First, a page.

Too Easy? Too Tough? Voters Split on Media Handling of Trump

President Donald Trump talks to the press before walking across the South Lawn of the White House on Aug. 7, 2019, to board Marine One for a short trip to Andrews Air Force Base, Md., and then on to Dayton, Ohio, and El Paso, Texas, in the afternoon to praise first responders and console family members and survivors from two recent mass shootings. (AP Photo/Andrew Harnik)

(CN) – The American public is evenly split on whether the media treats President Donald Trump with rugged contempt or coddles him with low standards, according to a poll released Wednesday.

The POLITICO/Morning Consult poll found 37% of respondents agreed the media is too tough on the president, the same percentage that feels the media is not tough enough on the leader who maintains a combative relationship with the Fourth Estate.

Only 14% of the public believe the press corps is in the Goldilocks zone in its coverage of the president, describing the coverage as just right.

The poll comes after a series of controversies centered on how major media outlets framed overarching narratives about the president’s rhetoric and whether it stirs violence and racial hostility.

On Aug. 3, a gunman killed 22 people and injured 24 others in a Walmart in El Paso, Texas, and published a white supremacist manifesto with anti-immigration sentiments rhetorically similar to Trump’s language on the subject.

When some members of the media noted the similarity, the president’s supporters said Trump was being unfairly maligned and pointed to mass shootings that occurred during the presidencies of Barack Obama and George W. Bush without either president being apportioned blame.

But others believe the media is too tepid in criticizing the president, noting the El Paso gunmen and others – like the gunman who killed 11 at the Tree of Life Synagogue in Pittsburgh or Cesar Sayoc, who mailed pipe bombs to Trump critics – have not only incorporated Trump’s rhetoric but in some cases named the president as inspiration for their criminal acts.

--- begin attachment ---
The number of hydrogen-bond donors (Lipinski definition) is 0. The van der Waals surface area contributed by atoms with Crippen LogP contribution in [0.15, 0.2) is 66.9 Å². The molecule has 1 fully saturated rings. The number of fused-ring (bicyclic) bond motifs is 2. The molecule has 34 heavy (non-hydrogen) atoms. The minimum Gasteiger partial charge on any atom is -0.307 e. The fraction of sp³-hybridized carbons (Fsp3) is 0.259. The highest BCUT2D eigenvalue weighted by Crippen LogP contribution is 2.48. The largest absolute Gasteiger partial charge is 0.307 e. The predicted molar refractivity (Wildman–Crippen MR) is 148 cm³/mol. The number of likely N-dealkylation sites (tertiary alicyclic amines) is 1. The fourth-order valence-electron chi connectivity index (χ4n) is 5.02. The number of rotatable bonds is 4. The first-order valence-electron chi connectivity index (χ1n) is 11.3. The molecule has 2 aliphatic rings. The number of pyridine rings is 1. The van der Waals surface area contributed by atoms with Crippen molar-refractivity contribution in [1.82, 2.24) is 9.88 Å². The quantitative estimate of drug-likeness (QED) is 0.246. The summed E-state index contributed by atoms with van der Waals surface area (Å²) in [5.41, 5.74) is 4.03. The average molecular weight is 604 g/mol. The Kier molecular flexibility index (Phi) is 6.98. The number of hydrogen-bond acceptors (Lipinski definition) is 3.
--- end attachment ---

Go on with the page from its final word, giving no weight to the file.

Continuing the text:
Another recent controversy focused on how the media should cover Trump’s rhetoric, particularly whether outlets should call his language racist.

The president singled out four congresswomen – all women of color and some first-generation immigrants – and suggested they go back to their home countries to fix problems there before criticizing America’s.

“Why don’t they go back and help fix the totally broken and crime infested places from which they came,” Trump tweeted on July 14.

Debate broke out in media circles whether to label the tweet and other similar rhetoric by the president as racist, or whether to simply report what was said and allow readers to make up their own minds.

The American public shares a divided view on how to approach such issues, according to the poll.

Twenty-three percent of respondents said it’s the media main responsibility to point out a politician’s racist statements, while 21% said the media bears no responsibility. Another 43% opted for a more nuanced answer, saying the media should draw attention to racist statements but that doing so is not its main responsibility.

The poll was conducted Aug. 9 through Aug. 11 and surveyed 1,993 registered voters. The margin of error is plus or minus 2%.

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